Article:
The British Veterinary Association (BVA) e-petition that calls for an end to non-stun slaughter has surpassed the 100,000 signatures needed to secure consideration for parliamentary debate.

The e-petition passed its goal today (January 29), just as news from the Food Standards Agency (FSA) Animal Welfare Survey of Slaughterhouses in Great Britain revealed an increase in non-stun slaughter.

The BVA’s campaign calls for the end to slaughter without pre-stunning for all animals as scientific evidence shows non-stun slaughter allows animals to perceive pain and compromises animal welfare.

The veterinary group’s concern does not relate to religious belief, but to the animal welfare compromise of non-stun slaughter. With 0.1% of e-petitions hitting their target, the group argues reaching the milestone of 100,000 signatures is a significant step towards ending non-stun slaughter and shows the strong public backing for the aims of the campaign.

The FSA survey figures were based on assessments by official veterinarians during the week of September 16 to 22, 2013 to provide a representative sample of welfare practices at 232 red meat slaughterhouses.

The survey results released today show:

· a 31% increase (from 279 to 366) in the number of cattle not stunned before slaughter for halal compared with the FSA’s 2011 welfare survey

· an increase of 56% (from 28,734 to 44,950) of sheep and goats not stunned before slaughter for halal · a small drop of 1.7% in the number of poultry not stunned before slaughter for halal from 582,776 to 572,429

· a decrease in kosher (shechita or non-stunned slaughter) in cattle from 1,314 to 475 (-66%), in sheep and goats from 1,917 to 601 (-68%) and poultry from 71,236 to 21,716 (-69%)

Findings indicate overall the number of animals non-stunned prior to slaughter in Great Britain accounted for 2% of cattle, 15% of sheep and goats and 3% of poultry.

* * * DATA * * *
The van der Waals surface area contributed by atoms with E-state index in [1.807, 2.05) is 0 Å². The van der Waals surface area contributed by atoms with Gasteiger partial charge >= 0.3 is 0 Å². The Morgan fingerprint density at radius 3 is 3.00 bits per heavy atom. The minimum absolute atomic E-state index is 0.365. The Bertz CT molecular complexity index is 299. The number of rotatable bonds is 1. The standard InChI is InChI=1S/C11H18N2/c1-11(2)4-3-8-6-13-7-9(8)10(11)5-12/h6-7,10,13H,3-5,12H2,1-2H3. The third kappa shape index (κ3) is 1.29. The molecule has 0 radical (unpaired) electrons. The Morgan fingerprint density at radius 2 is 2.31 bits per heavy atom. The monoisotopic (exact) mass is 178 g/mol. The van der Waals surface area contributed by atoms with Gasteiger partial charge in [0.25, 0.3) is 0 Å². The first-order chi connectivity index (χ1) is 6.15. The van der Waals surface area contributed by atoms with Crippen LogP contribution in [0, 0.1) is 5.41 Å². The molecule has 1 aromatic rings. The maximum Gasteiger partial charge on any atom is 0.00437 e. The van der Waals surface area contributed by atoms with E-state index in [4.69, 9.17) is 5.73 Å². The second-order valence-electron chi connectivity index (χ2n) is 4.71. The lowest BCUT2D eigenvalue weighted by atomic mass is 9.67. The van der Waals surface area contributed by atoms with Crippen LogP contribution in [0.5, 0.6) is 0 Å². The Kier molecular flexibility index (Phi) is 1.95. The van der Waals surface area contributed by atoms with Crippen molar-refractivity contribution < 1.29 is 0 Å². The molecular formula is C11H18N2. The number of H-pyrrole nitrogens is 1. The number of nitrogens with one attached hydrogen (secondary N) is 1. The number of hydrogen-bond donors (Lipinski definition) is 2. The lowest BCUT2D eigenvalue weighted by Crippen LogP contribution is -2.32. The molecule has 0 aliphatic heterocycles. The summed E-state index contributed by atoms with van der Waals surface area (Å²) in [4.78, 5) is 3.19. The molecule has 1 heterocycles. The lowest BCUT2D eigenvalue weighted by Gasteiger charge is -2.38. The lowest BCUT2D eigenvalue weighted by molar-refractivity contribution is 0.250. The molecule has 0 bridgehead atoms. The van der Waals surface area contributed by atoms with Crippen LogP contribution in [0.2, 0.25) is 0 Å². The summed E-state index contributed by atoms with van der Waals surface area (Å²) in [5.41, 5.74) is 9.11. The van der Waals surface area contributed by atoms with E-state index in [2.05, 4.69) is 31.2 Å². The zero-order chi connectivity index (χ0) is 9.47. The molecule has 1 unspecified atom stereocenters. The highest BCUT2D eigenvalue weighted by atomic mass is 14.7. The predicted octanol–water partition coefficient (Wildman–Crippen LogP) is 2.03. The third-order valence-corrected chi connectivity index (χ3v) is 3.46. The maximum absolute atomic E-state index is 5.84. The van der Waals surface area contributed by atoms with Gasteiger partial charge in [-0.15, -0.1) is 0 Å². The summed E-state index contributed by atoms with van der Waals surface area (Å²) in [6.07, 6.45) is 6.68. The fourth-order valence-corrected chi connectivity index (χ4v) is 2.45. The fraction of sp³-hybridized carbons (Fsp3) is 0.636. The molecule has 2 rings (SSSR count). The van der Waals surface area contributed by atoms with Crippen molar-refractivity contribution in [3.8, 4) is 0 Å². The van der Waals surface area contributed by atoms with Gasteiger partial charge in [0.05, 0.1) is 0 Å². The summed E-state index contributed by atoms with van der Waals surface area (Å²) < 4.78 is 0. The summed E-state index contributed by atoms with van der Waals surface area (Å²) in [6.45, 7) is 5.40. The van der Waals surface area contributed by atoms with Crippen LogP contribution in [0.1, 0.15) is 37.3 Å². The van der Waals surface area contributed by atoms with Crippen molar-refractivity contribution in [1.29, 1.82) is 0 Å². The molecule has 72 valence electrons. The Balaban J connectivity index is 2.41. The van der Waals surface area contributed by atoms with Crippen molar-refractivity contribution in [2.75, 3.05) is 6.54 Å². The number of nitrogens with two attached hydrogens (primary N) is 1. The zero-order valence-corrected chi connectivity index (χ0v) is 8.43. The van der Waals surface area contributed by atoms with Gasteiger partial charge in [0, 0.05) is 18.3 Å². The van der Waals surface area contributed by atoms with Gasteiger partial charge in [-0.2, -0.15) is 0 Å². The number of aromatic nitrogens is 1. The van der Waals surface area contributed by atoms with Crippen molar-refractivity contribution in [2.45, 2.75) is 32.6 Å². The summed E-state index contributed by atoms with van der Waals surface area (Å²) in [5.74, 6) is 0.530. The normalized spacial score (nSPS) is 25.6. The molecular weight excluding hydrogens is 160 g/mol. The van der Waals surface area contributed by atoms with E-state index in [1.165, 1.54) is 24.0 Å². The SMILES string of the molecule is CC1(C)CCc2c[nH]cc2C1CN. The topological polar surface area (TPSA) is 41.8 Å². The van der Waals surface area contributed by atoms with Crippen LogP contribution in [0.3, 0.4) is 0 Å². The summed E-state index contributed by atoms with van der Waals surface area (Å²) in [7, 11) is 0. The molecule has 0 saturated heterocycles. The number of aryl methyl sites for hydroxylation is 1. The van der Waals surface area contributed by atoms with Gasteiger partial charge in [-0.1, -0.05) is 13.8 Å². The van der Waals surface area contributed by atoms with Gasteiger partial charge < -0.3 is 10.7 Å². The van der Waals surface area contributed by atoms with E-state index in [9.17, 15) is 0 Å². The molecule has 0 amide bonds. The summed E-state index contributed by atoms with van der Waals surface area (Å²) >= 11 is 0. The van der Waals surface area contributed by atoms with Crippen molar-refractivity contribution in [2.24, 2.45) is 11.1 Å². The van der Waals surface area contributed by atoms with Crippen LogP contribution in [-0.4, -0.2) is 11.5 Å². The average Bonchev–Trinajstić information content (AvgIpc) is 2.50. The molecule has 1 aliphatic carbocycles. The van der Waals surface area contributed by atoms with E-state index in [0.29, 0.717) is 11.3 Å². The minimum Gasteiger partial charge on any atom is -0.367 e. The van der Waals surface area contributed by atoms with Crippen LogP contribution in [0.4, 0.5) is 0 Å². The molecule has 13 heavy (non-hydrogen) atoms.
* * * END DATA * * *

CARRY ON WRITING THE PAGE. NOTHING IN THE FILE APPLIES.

The e-petition will now be considered by the backbench business committee for a debate in the House of Commons.

BVA president John Blackwell said he was pleased the e-petition had reached its goal two months before the official deadline of March 30.

He said: “The success of the e-petition reaching 100,000 signatures two months before the deadline shows the strength of public opinion and support for the aims of our campaign. Slaughter without stunning unnecessarily compromises animal welfare at the time of death and, as such, we call for an end to its practice. 

“We urge the chairman of the backbench business committee to honour the e-petition and pledge an end to non-stun slaughter will be debated at the first opportunity in the next parliament.”

David Bowles, RSPCA head of public affairs, said: “It is no surprise this petition has exceeded 100,000 signatures in just nine months. There is growing public concern about the welfare of farm animals and people believe animals should be treated as humanely as possible throughout their lives, including at the time of slaughter.

Animal welfare science and practical experience indicate cutting animals’ throats while they are fully conscious can cause significant pain and distress. There should be no exemption under the law to allow non-stun slaughter and we urge politicians to take action on this important issue.”

People can still register their support for the campaign by adding their signature to the e-petition until March 30, when the e-petition will close.

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